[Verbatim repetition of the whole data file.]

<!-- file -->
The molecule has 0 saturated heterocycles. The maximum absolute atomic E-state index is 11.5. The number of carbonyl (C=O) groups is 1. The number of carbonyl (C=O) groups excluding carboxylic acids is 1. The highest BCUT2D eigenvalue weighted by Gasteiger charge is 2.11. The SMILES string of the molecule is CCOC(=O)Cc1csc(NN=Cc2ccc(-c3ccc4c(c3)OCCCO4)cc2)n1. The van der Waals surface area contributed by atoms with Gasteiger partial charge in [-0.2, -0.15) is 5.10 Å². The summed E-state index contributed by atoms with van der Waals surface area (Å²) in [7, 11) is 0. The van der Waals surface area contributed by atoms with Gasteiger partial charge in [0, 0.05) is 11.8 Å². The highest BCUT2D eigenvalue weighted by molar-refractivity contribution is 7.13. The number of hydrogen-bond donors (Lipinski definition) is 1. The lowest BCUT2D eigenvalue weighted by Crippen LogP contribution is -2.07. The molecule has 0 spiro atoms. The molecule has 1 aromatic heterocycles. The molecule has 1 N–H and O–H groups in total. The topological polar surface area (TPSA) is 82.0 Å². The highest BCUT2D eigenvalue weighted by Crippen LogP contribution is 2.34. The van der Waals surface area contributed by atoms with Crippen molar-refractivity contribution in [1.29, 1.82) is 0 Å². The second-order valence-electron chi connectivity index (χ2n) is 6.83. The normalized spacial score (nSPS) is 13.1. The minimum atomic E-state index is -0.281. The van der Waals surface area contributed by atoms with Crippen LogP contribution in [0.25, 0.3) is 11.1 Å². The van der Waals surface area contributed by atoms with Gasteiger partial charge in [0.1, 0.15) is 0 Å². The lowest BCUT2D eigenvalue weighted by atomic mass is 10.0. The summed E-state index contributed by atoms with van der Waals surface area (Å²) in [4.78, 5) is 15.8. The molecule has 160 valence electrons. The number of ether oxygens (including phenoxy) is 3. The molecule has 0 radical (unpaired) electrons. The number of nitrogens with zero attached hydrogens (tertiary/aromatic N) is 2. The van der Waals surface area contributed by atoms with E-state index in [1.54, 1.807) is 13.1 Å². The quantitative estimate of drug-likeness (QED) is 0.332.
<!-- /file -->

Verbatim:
The molecule has 0 saturated heterocycles. The maximum absolute atomic E-state index is 11.5. The number of carbonyl (C=O) groups is 1. The number of carbonyl (C=O) groups excluding carboxylic acids is 1. The highest BCUT2D eigenvalue weighted by Gasteiger charge is 2.11. The SMILES string of the molecule is CCOC(=O)Cc1csc(NN=Cc2ccc(-c3ccc4c(c3)OCCCO4)cc2)n1. The van der Waals surface area contributed by atoms with Gasteiger partial charge in [-0.2, -0.15) is 5.10 Å². The summed E-state index contributed by atoms with van der Waals surface area (Å²) in [7, 11) is 0. The van der Waals surface area contributed by atoms with Gasteiger partial charge in [0, 0.05) is 11.8 Å². The highest BCUT2D eigenvalue weighted by molar-refractivity contribution is 7.13. The number of hydrogen-bond donors (Lipinski definition) is 1. The lowest BCUT2D eigenvalue weighted by Crippen LogP contribution is -2.07. The molecule has 0 spiro atoms. The molecule has 1 aromatic heterocycles. The molecule has 1 N–H and O–H groups in total. The topological polar surface area (TPSA) is 82.0 Å². The highest BCUT2D eigenvalue weighted by Crippen LogP contribution is 2.34. The van der Waals surface area contributed by atoms with Crippen molar-refractivity contribution in [1.29, 1.82) is 0 Å². The second-order valence-electron chi connectivity index (χ2n) is 6.83. The normalized spacial score (nSPS) is 13.1. The minimum atomic E-state index is -0.281. The van der Waals surface area contributed by atoms with Crippen LogP contribution in [0.25, 0.3) is 11.1 Å². The van der Waals surface area contributed by atoms with Gasteiger partial charge in [0.1, 0.15) is 0 Å². The lowest BCUT2D eigenvalue weighted by atomic mass is 10.0. The summed E-state index contributed by atoms with van der Waals surface area (Å²) in [4.78, 5) is 15.8. The molecule has 160 valence electrons. The number of ether oxygens (including phenoxy) is 3. The molecule has 0 radical (unpaired) electrons. The number of nitrogens with zero attached hydrogens (tertiary/aromatic N) is 2. The van der Waals surface area contributed by atoms with E-state index in [1.54, 1.807) is 13.1 Å². The quantitative estimate of drug-likeness (QED) is 0.332.